Jeremy Tepper, Alt-Country Impressario, Dies at 60

Jeremy Tepper, who over a long and varied career as a journalist, singer, label owner and radio producer championed the anarchic, high-energy music that straddled the lines separating country, rock, punk and plain old Americana, died on June 14 in Queens. He was 60.

His wife, the musician Laura Cantrell, said the cause of death, at Elmhurst Hospital, was a heart attack.

Born in upstate New York and educated in Manhattan, Mr. Tepper was perhaps an unlikely apostle for a style of music variously called alt- or outlaw country, but which he preferred to call “rig rock” — the sort of sounds favored by long-haul truck drivers.

Far from the big hats and ostrich-skin boots of Nashville’s Lower Broadway, it is the music one might hear coming from honky-tonks, jukeboxes, truck stops and big-rig radios, the greasy corners of Americana that Mr. Tepper celebrated with unironic joy.

“It is taking all that truck-driving music — streamlined, guitar-based country rock — and dragging it onto the modern interstate,” he told Newsday in 1990.

Mr. Tepper was rig-rock’s greatest fan and biggest booster. He wrote about it for publications like Pulse and The Journal of Country Music, and for his own magazine, Street Beat, which was dedicated to jukeboxes and the music one found in them.

His record label, Diesel Only, promoted the careers of artists like Dale Watson, Ms. Cantrell and his own band, the World Famous Blue Jays. It also released compilations of truckin’ classics by artists like Buck Owens, Marty Stuart and Steve Earle.

“Jeremy was always joyful, kind and gracious with his time and effort,” said the musician Jason Isbell. “So many of us never would’ve found our audience without his tireless work and curiosity.”

Mr. Tepper was best known for his roles at SiriusXM, first as a host in the early 2000s and, since 2004, as the programmer, producer and all-around impresario behind the Outlaw Country and Willie’s Roadhouse channels.

He brought on musicians as D.J.s, including Shooter Jennings, Elizabeth Cook and Mojo Nixon, to play an eclectic blend of Jimmie Rodgers, Jerry Lee Lewis, Lucinda Williams and the Old 97’s.

“Jeremy championed artists who colored in and outside the lines of mainstream music,” said Emmylou Harris, another artist in heavy rotation on Mr. Tepper’s channels.

A ubiquitous presence at bars, festivals and award shows, Mr. Tepper made connections and introductions, knitting together a community around his favorite music.

“He was the first one to bring me onto Willie Nelson’s bus and introduce me to him,” the musician Margo Price wrote in an email. “It was at Farm Aid in 2016. The first time I ever smoked a doobie with Willie, Jeremy Tepper was the only other person on the bus with us.”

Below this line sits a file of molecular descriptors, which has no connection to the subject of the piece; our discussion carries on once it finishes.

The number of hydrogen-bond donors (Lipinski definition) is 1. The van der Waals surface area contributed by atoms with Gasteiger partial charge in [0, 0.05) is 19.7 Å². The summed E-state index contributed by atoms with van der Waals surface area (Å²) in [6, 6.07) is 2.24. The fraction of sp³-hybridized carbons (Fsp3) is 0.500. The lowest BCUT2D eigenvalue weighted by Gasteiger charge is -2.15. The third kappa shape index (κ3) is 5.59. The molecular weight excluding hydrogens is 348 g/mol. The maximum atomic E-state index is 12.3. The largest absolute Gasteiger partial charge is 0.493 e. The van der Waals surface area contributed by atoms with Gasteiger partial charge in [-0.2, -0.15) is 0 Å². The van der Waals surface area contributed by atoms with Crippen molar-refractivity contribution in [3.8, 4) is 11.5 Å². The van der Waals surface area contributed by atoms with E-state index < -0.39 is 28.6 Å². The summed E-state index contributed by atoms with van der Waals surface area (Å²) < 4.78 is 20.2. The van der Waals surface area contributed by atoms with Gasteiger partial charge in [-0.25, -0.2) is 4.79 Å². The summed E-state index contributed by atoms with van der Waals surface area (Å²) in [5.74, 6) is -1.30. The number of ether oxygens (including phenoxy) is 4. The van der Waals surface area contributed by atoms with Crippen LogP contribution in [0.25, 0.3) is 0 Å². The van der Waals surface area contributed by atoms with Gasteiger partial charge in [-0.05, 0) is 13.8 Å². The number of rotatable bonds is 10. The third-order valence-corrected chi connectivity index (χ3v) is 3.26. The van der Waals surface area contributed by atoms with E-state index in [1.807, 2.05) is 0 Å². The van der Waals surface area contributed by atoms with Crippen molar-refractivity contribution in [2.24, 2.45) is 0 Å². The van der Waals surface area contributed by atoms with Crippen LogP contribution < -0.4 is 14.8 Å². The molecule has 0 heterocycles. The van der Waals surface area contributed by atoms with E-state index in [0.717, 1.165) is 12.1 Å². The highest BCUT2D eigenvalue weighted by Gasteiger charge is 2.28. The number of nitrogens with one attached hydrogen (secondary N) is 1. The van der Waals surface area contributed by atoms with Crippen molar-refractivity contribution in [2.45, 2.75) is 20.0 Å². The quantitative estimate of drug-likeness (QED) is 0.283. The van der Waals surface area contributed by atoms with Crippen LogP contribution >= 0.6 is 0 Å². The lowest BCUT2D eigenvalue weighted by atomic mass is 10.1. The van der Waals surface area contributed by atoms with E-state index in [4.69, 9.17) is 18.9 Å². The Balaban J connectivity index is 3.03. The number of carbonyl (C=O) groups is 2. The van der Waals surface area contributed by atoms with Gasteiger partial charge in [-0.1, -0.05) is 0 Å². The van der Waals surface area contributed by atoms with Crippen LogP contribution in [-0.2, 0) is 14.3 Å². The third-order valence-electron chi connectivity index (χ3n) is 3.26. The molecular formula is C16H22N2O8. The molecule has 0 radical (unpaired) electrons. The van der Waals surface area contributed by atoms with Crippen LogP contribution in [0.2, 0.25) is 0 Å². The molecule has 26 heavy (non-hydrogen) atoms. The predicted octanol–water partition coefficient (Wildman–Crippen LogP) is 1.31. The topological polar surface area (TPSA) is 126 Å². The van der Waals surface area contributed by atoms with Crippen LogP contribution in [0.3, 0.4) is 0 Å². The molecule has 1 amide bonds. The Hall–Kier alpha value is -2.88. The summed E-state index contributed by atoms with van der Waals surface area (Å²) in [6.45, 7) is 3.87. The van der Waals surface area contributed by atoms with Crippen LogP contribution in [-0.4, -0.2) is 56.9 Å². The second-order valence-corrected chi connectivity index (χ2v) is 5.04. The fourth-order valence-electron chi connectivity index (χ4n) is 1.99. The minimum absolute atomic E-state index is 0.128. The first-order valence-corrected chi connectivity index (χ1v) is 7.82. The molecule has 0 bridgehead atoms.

For the last decade, he corralled many of his favorite acts to join the Outlaw Country Cruise, a raucous, nine-day voyage around the Caribbean along with 1,200 excited fans — though no one was more excited to be there than Mr. Tepper.

“Jeremy loved music more than anybody else I’ve ever known,” Mr. Earle said in an email.

The love went beyond the music. Mr. Tepper relished the blue-collar culture of the American highway. While attending college in the 1980s, he worked part time for trade magazines that could be found in the nation’s interstate pit stops, like Main Event, about pro wrestling, and Vending Times, focused on pinball machines, jukeboxes and all manner of things coin-operated.

During that time he fronted the World Famous Blue Jays, a country band that grew out of the anarchic blend of punk, rock and roots music that bubbled up from Manhattan’s East Village in the 1980s. He was, as Spin magazine wrote in 1992, “a 28-year-old giant of a man with a voice as thick as tar.”

Their songs celebrated the working-class life of the open road, especially the men and women piloting 18-wheelers back and forth across the country.

In one song, “Good Morning, Mr. Trucker,” Mr. Tepper exclaimed, “It’s not that I like driving — it’s the only thing I can do.”

Jeremy Evan Tepper was born on Nov. 18, 1963, in Poughkeepsie, N.Y., to Elly (Zeitlin) Tepper, an artist and educator, and Noel Tepper, a lawyer.

His passion for Americana bloomed in high school, when he worked part time at a record store while also diving through his parents’ collection of country albums. Like many suburban boys of the late 1970s and early ’80s, he was drawn to the manic power of punk and post-punk music, and he found a similar energy in the likes of Johnny Cash, Jimmie Rodgers and Hank Williams.

He studied journalism at New York University. By then he was an editor for Modern Truck Stop, a trade magazine, as well as Vending Times, where he became a senior editor after graduating in 1986. He founded Diesel Only in 1990.

He married Ms. Cantrell in 1997. Along with her, he is survived by their daughter, Isabella; two grandchildren from a previous relationship; his parents; and his brother, Anderson.

Mr. Tepper remained a staple in the alt-country scene until his death. On June 12, he was at the Rock & Roll Hall of Fame in Cleveland for the opening of an exhibit dedicated to his close friend Mojo Nixon, who died in February during an Outlaw Country Cruise.

And he continued to mount the stage, in the squatting, mike-to-mouth pose of a punk rocker, belting out joyfully weird songs about flying saucers, barbecue and big rigs.

“This isn’t camp,” Mr. Tepper told Spin. “This is alternative country music.”

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